I thought that I heard you laughing
I thought that I heard you sing
I think I thought I saw you try

But that was just a dream
That was just a dream

-- From "Losing My Religion" by R.E.M.

Just as we predicted when Nortel Networks (NYSE: NT) filed for bankruptcy protection, the telecom equipment maker is getting more than a mere makeover. The competition is chopping it into pieces, each walking away with the bits that make sense for them. It's the end of Nortel as we know it. How do you feel?

The herd of hungry would-be buyers, according to The Wall Street Journal, is led by telecom infrastructure operation Nokia Siemens Networks, which is run jointly by (surprise!) Finnish telecom Brobdingnagian Nokia (NYSE:NOK) and German technology giant Siemens AG (NYSE:SI). If these deals work out, it'll give Siemens and Nokia a strong presence -- which they currently lack -- in the North American market. The Europeans are coming!

Nokia Siemens prefers (again, surprise!) Nortel's wireless products and services. Separately, Siemens Enterprise Communications is bidding for Nortel's business telecom assets. Bidders for these and other parts of Nortel's carcass include Genband, a nonpublic business in which Alcatel Lucent (NYSE:ALU) owns a significant stake, and privately held Avaya.

The leaders in data and voice communications equipment don't seem to care for Nortel's leftovers, though. Cisco Systems (NASDAQ:CSCO) is not interested, and LM Ericsson's (NASDAQ:ERIC) name didn't come up, either.

Unfortunately, it looks like Nortel investors will be left holding the bag. Company spokesman Jay Barta says that Nortel wants to "provide maximum benefit to our key stakeholders, including our creditors, customers and employees." Notice that "shareholders" is not part of that list.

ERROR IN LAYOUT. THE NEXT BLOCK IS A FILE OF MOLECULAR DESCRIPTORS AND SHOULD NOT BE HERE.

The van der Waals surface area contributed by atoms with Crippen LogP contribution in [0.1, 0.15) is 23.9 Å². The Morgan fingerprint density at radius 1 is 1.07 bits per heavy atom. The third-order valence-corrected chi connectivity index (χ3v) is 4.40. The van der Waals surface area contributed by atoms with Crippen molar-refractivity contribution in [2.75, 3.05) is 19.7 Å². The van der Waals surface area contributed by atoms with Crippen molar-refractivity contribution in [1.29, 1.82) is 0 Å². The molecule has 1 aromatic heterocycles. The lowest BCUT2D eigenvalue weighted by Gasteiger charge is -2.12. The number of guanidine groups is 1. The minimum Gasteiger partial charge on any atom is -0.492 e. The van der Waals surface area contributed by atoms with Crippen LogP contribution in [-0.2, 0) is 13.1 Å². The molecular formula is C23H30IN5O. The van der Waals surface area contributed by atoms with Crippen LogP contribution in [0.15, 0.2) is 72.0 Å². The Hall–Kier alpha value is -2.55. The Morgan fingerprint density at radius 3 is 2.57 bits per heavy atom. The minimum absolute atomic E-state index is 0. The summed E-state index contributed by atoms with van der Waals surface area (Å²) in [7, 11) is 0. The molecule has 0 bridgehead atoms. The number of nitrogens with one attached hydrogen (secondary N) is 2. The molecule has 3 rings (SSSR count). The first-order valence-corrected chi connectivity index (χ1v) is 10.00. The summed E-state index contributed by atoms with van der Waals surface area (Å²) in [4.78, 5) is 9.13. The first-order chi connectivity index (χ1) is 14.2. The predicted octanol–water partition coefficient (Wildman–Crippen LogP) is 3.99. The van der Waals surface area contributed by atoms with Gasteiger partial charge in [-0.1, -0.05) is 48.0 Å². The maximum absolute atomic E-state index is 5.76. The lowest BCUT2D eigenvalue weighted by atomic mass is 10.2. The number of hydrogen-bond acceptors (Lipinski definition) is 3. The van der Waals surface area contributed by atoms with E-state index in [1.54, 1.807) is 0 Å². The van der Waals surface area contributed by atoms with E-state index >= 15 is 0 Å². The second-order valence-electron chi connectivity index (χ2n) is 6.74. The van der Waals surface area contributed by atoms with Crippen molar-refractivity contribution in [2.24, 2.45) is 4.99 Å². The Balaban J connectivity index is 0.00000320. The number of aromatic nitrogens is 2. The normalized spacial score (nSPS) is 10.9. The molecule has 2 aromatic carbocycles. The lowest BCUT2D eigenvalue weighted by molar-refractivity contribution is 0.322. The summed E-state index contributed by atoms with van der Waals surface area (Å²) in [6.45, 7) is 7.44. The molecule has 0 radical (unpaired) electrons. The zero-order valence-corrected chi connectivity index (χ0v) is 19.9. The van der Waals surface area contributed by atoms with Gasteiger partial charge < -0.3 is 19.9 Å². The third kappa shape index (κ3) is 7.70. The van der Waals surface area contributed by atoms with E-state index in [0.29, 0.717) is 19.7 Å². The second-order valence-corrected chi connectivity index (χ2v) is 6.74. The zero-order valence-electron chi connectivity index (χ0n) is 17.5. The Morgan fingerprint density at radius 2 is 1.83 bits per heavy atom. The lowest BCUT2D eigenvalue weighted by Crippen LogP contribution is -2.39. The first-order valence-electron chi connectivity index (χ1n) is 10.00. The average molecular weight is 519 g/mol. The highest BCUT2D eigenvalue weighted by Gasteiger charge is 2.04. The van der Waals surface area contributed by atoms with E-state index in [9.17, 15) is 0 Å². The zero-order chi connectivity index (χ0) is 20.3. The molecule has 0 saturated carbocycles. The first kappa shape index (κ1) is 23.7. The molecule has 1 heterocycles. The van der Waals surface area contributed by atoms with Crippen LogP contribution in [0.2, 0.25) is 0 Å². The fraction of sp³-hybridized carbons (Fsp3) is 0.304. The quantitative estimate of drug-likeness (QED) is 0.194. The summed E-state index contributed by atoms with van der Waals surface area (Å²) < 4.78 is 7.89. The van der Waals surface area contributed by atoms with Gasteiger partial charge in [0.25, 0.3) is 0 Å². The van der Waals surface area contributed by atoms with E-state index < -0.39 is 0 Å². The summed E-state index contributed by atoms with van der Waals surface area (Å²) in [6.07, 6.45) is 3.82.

Nortel's liabilities outweigh the assets by about $4 billion. Keep in mind that Nortel sports a market cap of roughly $100 million now -- less than one-thousandth of its glory-day peaks above the $200 billion mark.

Do you see any combination of chop-shop sales adding up to that large a premium? I sure don't. But the stock popped some 20% on this news, in spite of these major issues that spell "no value" to me in large, red letters. If you’re in the unenviable position of holding leftover shares, sell them today while you have the chance to benefit from this irrational spike.

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Fool contributor Anders Bylund holds no position in any of the companies discussed here. You can check out Anders' holdings or a concise bio if you like. The Motley Fool is investors writing for investors.